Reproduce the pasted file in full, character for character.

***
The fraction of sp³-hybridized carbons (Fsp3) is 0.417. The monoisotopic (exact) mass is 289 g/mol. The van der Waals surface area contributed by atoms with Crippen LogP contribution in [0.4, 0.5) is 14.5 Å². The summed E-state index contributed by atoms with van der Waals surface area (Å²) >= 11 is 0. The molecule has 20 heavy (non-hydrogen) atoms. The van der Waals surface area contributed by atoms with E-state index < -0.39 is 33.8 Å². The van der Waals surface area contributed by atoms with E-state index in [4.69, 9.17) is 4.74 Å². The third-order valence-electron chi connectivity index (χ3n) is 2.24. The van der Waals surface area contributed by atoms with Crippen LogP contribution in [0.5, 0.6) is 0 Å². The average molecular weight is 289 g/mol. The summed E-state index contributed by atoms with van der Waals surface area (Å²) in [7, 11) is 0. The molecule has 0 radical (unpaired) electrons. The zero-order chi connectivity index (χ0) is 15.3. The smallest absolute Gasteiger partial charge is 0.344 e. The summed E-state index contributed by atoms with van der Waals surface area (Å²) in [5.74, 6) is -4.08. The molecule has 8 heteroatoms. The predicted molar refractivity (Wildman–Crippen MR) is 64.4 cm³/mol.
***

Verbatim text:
The fraction of sp³-hybridized carbons (Fsp3) is 0.417. The monoisotopic (exact) mass is 289 g/mol. The van der Waals surface area contributed by atoms with Crippen LogP contribution in [0.4, 0.5) is 14.5 Å². The summed E-state index contributed by atoms with van der Waals surface area (Å²) >= 11 is 0. The molecule has 20 heavy (non-hydrogen) atoms. The van der Waals surface area contributed by atoms with E-state index < -0.39 is 33.8 Å². The van der Waals surface area contributed by atoms with E-state index in [4.69, 9.17) is 4.74 Å². The third-order valence-electron chi connectivity index (χ3n) is 2.24. The van der Waals surface area contributed by atoms with Crippen LogP contribution in [0.5, 0.6) is 0 Å². The average molecular weight is 289 g/mol. The summed E-state index contributed by atoms with van der Waals surface area (Å²) in [7, 11) is 0. The molecule has 0 radical (unpaired) electrons. The zero-order chi connectivity index (χ0) is 15.3. The smallest absolute Gasteiger partial charge is 0.344 e. The summed E-state index contributed by atoms with van der Waals surface area (Å²) in [5.74, 6) is -4.08. The molecule has 8 heteroatoms. The predicted molar refractivity (Wildman–Crippen MR) is 64.4 cm³/mol.